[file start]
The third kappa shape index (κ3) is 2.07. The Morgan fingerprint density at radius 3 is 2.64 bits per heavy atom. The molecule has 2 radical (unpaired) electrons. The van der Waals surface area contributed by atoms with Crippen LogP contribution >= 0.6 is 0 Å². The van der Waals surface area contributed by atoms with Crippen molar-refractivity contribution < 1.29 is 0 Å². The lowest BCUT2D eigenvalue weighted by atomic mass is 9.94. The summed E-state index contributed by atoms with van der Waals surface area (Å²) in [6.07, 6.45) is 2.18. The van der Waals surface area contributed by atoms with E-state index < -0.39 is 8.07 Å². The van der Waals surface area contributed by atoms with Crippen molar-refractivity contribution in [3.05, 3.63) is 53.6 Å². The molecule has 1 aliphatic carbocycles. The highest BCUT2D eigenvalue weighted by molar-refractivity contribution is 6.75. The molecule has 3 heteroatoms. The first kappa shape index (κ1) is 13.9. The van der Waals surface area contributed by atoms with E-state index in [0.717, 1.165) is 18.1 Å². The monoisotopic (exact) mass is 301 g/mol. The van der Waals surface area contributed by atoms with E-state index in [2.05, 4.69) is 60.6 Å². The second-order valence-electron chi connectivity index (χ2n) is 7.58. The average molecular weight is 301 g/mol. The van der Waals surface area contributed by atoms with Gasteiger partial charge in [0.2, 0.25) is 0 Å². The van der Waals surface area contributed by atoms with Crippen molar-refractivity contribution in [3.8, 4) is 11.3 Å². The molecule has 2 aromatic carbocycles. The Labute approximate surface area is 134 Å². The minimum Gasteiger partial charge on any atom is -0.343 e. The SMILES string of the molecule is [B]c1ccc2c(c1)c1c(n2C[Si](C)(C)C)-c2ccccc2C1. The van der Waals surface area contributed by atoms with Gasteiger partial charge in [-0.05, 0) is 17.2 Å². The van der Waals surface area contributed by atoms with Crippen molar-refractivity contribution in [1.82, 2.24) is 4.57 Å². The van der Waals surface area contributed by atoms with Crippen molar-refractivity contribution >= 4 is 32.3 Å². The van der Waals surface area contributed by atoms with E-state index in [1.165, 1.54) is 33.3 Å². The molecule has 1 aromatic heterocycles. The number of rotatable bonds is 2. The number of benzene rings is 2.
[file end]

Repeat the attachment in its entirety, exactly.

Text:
The third kappa shape index (κ3) is 2.07. The Morgan fingerprint density at radius 3 is 2.64 bits per heavy atom. The molecule has 2 radical (unpaired) electrons. The van der Waals surface area contributed by atoms with Crippen LogP contribution >= 0.6 is 0 Å². The van der Waals surface area contributed by atoms with Crippen molar-refractivity contribution < 1.29 is 0 Å². The lowest BCUT2D eigenvalue weighted by atomic mass is 9.94. The summed E-state index contributed by atoms with van der Waals surface area (Å²) in [6.07, 6.45) is 2.18. The van der Waals surface area contributed by atoms with E-state index < -0.39 is 8.07 Å². The van der Waals surface area contributed by atoms with Crippen molar-refractivity contribution in [3.05, 3.63) is 53.6 Å². The molecule has 1 aliphatic carbocycles. The highest BCUT2D eigenvalue weighted by molar-refractivity contribution is 6.75. The molecule has 3 heteroatoms. The first kappa shape index (κ1) is 13.9. The van der Waals surface area contributed by atoms with E-state index in [0.717, 1.165) is 18.1 Å². The monoisotopic (exact) mass is 301 g/mol. The van der Waals surface area contributed by atoms with E-state index in [2.05, 4.69) is 60.6 Å². The second-order valence-electron chi connectivity index (χ2n) is 7.58. The average molecular weight is 301 g/mol. The van der Waals surface area contributed by atoms with Gasteiger partial charge in [0.2, 0.25) is 0 Å². The van der Waals surface area contributed by atoms with Crippen molar-refractivity contribution in [3.8, 4) is 11.3 Å². The molecule has 2 aromatic carbocycles. The Labute approximate surface area is 134 Å². The minimum Gasteiger partial charge on any atom is -0.343 e. The SMILES string of the molecule is [B]c1ccc2c(c1)c1c(n2C[Si](C)(C)C)-c2ccccc2C1. The van der Waals surface area contributed by atoms with Gasteiger partial charge in [-0.05, 0) is 17.2 Å². The van der Waals surface area contributed by atoms with Crippen molar-refractivity contribution in [1.82, 2.24) is 4.57 Å². The van der Waals surface area contributed by atoms with Crippen molar-refractivity contribution >= 4 is 32.3 Å². The van der Waals surface area contributed by atoms with E-state index in [1.165, 1.54) is 33.3 Å². The molecule has 1 aromatic heterocycles. The number of rotatable bonds is 2. The number of benzene rings is 2.